National Women’s Hockey League All-Star Game comes to Pittsburgh | Sports | Pittsburgh | Pittsburgh City Paper

National Women’s Hockey League All-Star Game comes to Pittsburgh

“It’s really an entertaining and a great product.”

Amanda Kessel, sister of the Pittsburgh Penguins’ Phil Kessel, comes to town for the NWHL All-Star weekend.
Amanda Kessel, sister of the Pittsburgh Penguins’ Phil Kessel, comes to town for the NWHL All-Star weekend.

Last weekend, the National Hockey League celebrated its 100th birthday as the professional hockey world descended on Los Angeles for the All-Star Game. But while it’s not as old, the National Women’s Hockey League (NWHL) is getting the chance to showcase its top talent right in our own backyard.

The NWHL All-Star weekend takes place Feb. 11 and 12 at the UPMC Lemieux Sports Complex, in Cranberry Township. On Sat., Feb. 11, there will be a skills competition, followed by the game on Sunday.

While the NWHL All-Star festivities won’t have all the pageantry of the NHL — the league is just two seasons old — the league’s best players will be there to show off their skills. Pittsburghers might even recognize a couple of players, including the two team captains, Kelley Steadman and Amanda Kessel. 

Steadman is the reigning NWHL All-Star MVP and a two-time gold medalist at the International Ice Hockey Federation World Championships with Team USA. When she isn’t playing forward for the Buffalo Beauts, Steadman directs hockey operations at Robert Morris University. 

Kessel has a couple of connections to Pittsburgh, primarily her brother Phil, a key cog on the Penguins’ 2016 Stanley Cup championship team. Kessel is happy to have his sister and the NWHL in town, and says that bringing the women’s game to Pittsburgh is a nice opportunity for the sport. However, he won’t be here to watch his younger sister captain her team, as the Pens will be in Phoenix. 

“It always seems like I’m working,” the elder Kessel jokes when asked about the last time he saw Amanda play. And play she can. A silver medalist with Team USA at the 2014 Sochi Olympics, Kessel won a gold medal alongside Steadman in the 2013 IIHF World Championships, and a national championship as a member of the Minnesota Golden Gophers that same year. She’s also received countless individual honors as a collegiate player. Her hockey career was in doubt after she missed two years with lingering concussion symptoms following Sochi. Fortunately, she found relief and recovery right here in Pittsburgh.

Kessel was treated by UPMC’s Dr. Michael Collins, one of the country’s top experts on concussions, and was able to return to the game she loves. Now, after becoming the NWHL’s highest-paid player before this season, she will headline the All-Star Game. The New York Riveters forward can’t wait to showcase the nuances of women’s hockey for the region. 

“Fans will get to see how really skilled the girls are up close,” Amanda Kessel says. “Everyone playing in this game has a ton of skill. That’s what’s so great about the women’s game in general — you’re able to see that without all of the hitting.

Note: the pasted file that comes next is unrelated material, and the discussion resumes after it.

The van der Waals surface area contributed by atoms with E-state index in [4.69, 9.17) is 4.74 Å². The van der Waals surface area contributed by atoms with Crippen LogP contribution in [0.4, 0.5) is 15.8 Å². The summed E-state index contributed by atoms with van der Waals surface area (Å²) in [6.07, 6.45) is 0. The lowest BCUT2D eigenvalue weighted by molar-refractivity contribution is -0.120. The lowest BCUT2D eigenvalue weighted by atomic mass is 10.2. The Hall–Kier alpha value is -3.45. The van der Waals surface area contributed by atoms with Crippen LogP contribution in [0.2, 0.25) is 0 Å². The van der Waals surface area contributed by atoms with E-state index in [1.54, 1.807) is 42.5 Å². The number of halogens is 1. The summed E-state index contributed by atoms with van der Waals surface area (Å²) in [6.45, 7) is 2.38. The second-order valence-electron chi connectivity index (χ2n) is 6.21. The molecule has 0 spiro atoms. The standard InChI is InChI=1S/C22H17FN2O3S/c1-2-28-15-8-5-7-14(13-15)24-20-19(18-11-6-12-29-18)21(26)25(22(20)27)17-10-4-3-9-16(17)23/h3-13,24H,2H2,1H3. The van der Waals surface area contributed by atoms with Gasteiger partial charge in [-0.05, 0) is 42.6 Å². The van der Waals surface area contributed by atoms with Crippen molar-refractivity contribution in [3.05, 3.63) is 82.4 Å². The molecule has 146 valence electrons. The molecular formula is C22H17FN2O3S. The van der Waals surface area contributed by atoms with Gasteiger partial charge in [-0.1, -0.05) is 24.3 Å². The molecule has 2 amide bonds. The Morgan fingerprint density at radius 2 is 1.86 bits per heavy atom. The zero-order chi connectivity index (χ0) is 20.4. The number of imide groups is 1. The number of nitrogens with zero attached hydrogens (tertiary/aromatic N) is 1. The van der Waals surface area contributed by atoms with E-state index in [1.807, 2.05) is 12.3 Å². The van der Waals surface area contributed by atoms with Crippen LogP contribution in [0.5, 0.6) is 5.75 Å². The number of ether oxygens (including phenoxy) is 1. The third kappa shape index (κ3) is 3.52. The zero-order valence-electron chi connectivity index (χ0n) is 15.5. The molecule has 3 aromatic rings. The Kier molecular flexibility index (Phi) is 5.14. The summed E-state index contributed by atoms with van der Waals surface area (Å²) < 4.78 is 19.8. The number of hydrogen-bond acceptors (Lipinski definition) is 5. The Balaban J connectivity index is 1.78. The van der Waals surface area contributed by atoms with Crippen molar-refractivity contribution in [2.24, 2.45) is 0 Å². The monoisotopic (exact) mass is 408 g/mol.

“We want people to come out and watch and see that for themselves that it’s really an entertaining and a great product.” 

Exposure is a challenge for the four-team NWHL. Based in New York, Boston, Buffalo and Hartford, the league lacks backing from corresponding NHL franchises, as the WNBA did in its formative years from the NBA. Twenty years later, women are still getting paid to play basketball. Kessel isn’t sure her league will have the same longevity.

“I wish I could say that I was sure,” she says. “I think the hope is that we could be something similar to the WNBA, but we don’t have that same backing at this point.”

The league is a startup, so investors don’t see the league as profitable, but it could be, says Kessel. “Once both leagues [NWHL and Canadian Women’s Hockey League] join and get support from the NHL, that’s when it can really take off,” she says.

Pittsburgh is a prime market for a women’s hockey exhibition. The Penguins ardently support youth hockey for girls through the Pittsburgh Penguins Elite Amateur Hockey organization. Since 2005, the girls’ game has flourished in Western Pennsylvania, with registered participation increasing 82 percent. 

“Our goal has been to grow our footprint outside of our markets so the elite athletes of the NWHL can demonstrate their amazing talents before new crowds,” commissioner Dani Rylan said in a press release announcing the game in December. “Since we started the league last year, we have received a lot of support from women’s hockey fans in Pittsburgh, so taking our All-Star Game there was a natural choice and we’re thrilled about it.”

Amanda Kessel says that if she knows anything about Pittsburgh, it’s that the fans sure love their teams. “I think the one thing that I learned is how passionate everyone there is about sports,” she says. “I was able to experience that, and that’s what I’ve loved about it so far.” 

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